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Science Fiction for ESL Students

Instructor: Joanne Abramson

Joanne has taught middle school and high school science for more than ten years and has a master's degree in education.

Science fiction books generate fascinating discussions about 'Could that really happen?' This lesson describes seven accessible science fiction novels, indicates their approximate reading levels and provides jumping-off points for discussions.

Why Science Fiction?

Science fiction is a lot of fun to read, but it also gets your students thinking. It asks the question, ''What if?'' ''What if we were able to bring the dead back to life?'' ''What if nuclear war forced us all to live underground?'' ''What if aliens landed on our planet?''

The following stories all use language accessible to ESL students. They have entertaining stories to get your students reading, and fascinating plots sure to develop lively discussion. The books have been divided into three categories (beginner, late-beginner to early-intermediate, and intermediate) and they have been listed from least to most complex in terms of reading ability. Additionally, a discussion question is provided for each novel to start students reflecting and responding.

Beginner Books

The City of Ember: The Graphic Novel, written by Jeanne DuPrau, adapted by Dallas Middaugh, and illustrated by Niklas Asker, is an excellent choice for elementary-aged students with very low reading levels. The writing is simple and the visual elements aid comprehension. The underground city of Ember, built 241 years ago, is running low on supplies and its infrastructure is beginning to fail. The young protagonists, Lina and Doon, stumble upon a clue that leads them to discovering the secret of the city and hope for saving its inhabitants.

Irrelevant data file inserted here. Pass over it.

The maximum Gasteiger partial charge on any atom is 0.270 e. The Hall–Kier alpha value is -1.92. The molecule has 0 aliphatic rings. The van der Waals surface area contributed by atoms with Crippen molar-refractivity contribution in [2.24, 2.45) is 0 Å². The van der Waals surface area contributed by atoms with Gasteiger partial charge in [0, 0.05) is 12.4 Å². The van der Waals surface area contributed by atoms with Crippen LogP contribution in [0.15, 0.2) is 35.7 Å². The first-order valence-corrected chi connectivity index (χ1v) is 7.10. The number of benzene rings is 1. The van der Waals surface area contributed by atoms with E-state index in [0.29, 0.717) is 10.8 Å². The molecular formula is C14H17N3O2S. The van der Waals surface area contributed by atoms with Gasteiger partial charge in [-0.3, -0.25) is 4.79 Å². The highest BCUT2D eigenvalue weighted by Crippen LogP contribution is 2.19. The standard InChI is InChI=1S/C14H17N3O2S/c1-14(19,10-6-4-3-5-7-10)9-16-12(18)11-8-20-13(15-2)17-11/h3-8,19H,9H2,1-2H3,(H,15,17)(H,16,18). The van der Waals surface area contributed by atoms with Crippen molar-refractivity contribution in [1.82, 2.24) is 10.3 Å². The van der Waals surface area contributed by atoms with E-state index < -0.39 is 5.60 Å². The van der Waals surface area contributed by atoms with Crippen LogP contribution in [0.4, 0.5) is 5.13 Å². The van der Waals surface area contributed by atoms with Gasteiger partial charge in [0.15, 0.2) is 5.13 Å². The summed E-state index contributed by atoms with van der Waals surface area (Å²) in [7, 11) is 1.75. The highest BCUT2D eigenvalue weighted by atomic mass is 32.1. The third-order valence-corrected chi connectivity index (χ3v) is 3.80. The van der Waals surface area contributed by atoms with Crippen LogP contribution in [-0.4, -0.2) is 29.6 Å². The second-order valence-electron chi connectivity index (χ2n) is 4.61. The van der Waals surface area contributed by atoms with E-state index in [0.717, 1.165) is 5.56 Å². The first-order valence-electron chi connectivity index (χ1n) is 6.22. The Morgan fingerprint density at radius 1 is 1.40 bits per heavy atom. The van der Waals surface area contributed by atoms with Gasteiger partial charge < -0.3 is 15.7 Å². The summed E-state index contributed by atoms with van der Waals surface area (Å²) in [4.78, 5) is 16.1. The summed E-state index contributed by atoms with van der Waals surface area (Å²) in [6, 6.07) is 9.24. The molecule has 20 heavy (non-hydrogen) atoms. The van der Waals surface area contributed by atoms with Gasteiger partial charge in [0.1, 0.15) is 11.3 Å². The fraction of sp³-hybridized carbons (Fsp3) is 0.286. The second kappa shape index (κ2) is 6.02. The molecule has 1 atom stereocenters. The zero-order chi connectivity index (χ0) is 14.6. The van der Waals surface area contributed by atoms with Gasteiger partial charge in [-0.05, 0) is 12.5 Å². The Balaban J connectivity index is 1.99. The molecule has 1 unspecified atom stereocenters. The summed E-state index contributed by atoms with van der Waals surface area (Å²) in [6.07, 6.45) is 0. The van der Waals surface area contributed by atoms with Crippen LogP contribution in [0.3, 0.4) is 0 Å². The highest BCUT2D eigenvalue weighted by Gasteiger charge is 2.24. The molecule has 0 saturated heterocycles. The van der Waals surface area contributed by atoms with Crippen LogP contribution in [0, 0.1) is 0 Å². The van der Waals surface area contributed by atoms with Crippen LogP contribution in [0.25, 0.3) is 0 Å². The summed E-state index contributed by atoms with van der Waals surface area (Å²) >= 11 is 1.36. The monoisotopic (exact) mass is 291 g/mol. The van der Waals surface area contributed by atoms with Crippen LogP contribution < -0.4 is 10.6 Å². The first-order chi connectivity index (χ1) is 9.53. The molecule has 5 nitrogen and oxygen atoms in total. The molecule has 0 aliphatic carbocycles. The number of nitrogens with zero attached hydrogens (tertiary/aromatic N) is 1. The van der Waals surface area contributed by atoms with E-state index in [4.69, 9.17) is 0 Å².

• Discussion: Did the builders adequately prepare for Ember's inhabitation? Why or why not? What could they have done differently?

Frankenstein, by Mary Shelley, is perfect for older students who read at the elementary level. The scientist Victor Frankenstein successfully brings a dead body back to life, but quickly regrets his achievement. His creature, rejected by both its creator and the rest of mankind, becomes violent and evil, taking revenge on Dr. Frankenstein's family.

  • Discussion: Dr. Frankenstein's creation is not given a name in the book. Popularly, however, it is referred to as 'Frankenstein.' Why do you think this is? What does this indicate about our culture?

Late-Beginner to Early-Intermediate Books

The dystopian Divergent, by Veronica Roth, is a great choice for older students with lower reading levels. Sixteen-year-old Beatrice (Tris) Prior's society is divided into five factions based on the results of the inhabitants' aptitude test. Tris's results, however, are inconclusive, and she is labeled as 'divergent.' As she soon learns, being divergent is dangerous. Tris must make a choice that will affect her, her family, and her entire society.

  • Discussion: Tris is heavily influenced by her family, her boyfriend, Abnegation and Dauntless. Which of these influences had the biggest impact on her choices? Why do you think so? Is Tris truly divergent, or is she Dauntless through and through? Explain your answer.

A Wrinkle in Time by Madeleine L'Engle is a classic science fantasy novel. Young Meg Murry's father, a government scientist, disappears after experimenting with the top-secret 'tesseract.' Meg, her younger brother Charles Wallace, and popular Calvin O'Keefe begin an adventure through space and time to battle The Black Thing and rescue her father.

  • Discussion: In your opinion, what is the most significant event for each of the three protagonists? Why? Describe how the main characters have changed throughout the novel.

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